Death of the Snake Catcher by Ak Welsapar is a collection of short stories with several different translators. Author Ak Welsapar is originally from Turkmenistan, a country I knew nothing about until I read the introduction of Death of the Snake Catcher and followed that up with a little online reading. It is one of the "most restricted places on the planet", with media that's entirely government controlled and "absymal" human rights (I'm quoting the intro).
You get a sense of what it's like to live in such a closed, somewhat terrifying regime from some of the stories, although they're not all set in Turkmenistan. The author, after being declared an "enemy of the people", eventually had no choice but to escape and has lived in Sweden for decades. Some stories felt to me like they could happen on my home turf, with perhaps a few minor alterations, and some were a little too foreign for me. At least one made very little sense to me because the traditions and expressions were a little too far from my own understanding. But, the book was worth reading for the few that really made an impact and the introduction left an indelible impression on me, as did my favorite story.
A few of the stories:
"On the Emerald Shore" - A mist envelops the sea and the locals believe it to be the work of the drowned. Several people have recently drowned in the area. One is missing and presumed dead, another has washed ashore. In the nearby bar, people play billiards and discuss the drownings, wondering about how they may have occurred, especially to the most recent victim, who was muscular and fit.
"Love in Lilac" - My personal favorite, the story of a young man named Arslan who spots a "beautiful, fair-skinned girl" sitting amongst the lilacs in a Moscow park. He approaches her awkwardly and eventually they fall in love. But, it's forbidden to interact with foreigners and she's a student from Sweden. After falling for her hard, he is one day removed from class.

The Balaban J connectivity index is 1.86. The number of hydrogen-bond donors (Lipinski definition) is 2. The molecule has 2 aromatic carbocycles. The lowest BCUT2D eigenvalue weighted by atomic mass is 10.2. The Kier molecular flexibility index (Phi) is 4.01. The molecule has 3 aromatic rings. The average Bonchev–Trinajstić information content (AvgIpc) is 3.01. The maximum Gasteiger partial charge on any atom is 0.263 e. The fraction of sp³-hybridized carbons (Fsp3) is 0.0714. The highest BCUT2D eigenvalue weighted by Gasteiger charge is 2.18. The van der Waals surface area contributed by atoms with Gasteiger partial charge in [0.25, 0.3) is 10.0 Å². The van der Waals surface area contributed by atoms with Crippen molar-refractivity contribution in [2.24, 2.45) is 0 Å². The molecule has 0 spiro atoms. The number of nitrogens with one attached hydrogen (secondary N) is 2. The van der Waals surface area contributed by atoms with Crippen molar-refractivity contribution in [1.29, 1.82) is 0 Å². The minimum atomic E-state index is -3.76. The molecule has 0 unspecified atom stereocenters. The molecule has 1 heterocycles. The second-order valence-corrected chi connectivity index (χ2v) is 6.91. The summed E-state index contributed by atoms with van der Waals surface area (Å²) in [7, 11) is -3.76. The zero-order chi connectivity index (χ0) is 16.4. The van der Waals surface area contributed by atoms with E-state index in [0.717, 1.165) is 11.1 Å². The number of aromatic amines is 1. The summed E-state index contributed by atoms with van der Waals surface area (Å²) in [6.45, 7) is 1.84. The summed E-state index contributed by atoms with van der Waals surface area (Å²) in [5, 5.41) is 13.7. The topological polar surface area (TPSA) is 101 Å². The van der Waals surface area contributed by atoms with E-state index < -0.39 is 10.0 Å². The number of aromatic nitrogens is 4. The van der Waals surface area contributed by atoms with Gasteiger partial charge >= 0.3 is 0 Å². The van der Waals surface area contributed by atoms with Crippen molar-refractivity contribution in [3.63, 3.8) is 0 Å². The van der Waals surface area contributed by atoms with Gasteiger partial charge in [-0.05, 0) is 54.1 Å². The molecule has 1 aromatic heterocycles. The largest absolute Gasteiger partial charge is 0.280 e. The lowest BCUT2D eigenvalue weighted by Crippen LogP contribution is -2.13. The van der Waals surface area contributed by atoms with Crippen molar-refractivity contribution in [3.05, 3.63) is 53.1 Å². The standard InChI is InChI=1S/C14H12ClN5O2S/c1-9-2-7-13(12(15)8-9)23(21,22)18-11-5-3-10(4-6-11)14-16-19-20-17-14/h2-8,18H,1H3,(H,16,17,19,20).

He was picked up by the KGB with a sickening lack of ceremony.
What follows is one of the most intense sections of a short story that I recall reading since the days when I used to read a lot of Richard Matheson's short stories. I don't want to give it away, but it is an understated sort of menacing experience in which the tension ramps up because of what doesn't happen but could -- and Arslan knows it. I've recently seen comments that some Americans are unconcerned about the possibility that we could become an authoritarian regime. This story should make anyone who made such casual remarks have second thoughts.
"One of the Seven is a Scoundrel" - Another menacing story (the tense stories were my absolute favorites). Seven men are returning home in a horse cart from a hard day's work harvesting and talking about how some nearby villagers have been sent to Siberia when their path intersects with that of some soldiers. The soldiers have a quota of men to take to prison but one has escaped, so they need one more. Who will end up being taken away, not for doing anything wrong but to fill a quota? Who will be the scoundrel who turns him in?
Recommended - The title story, "Death of the Snakecatcher" is another favorite. I recommend Death of the Snakecatcher particularly to short story lovers and people who enjoy reading translations. While there were times I felt like I needed some sort of explanation -- a glossary, an introduction to a particular story, etc., to make sense of specific traditions -- the stories that I liked best were so thought-provoking that I had to put the book down to let a story roll around in my head for a day or two. That has always been the sign of a phenomenal short story to me, not being able to get it out of my head until I've given it some thought or wanting to talk to everyone about it.
Two vocabulary words I learned from this book:
Albescent - (adj.) white or tending toward white. From this passage:
On the third day, a mist enveloped the sea. Albescent, rising up off the water, it languidly wrapped around the shore, then the town, little by little covering the entire surroundings.
~from "The Emerald Shore"
Takyr - (n.) meaning "smooth, even, or bare", is a type of relief occurring in the deserts of Central Asia, similar to a salt flat in the southwestern United States. From this passage:
The sweltering summer heat seemed intolerable to the men lying on the horse cart moving along the dried mud takyr path, some holding their coats and some their sheepskin hats under their elbows.
~from "One of the Seven is a Scoundrel"
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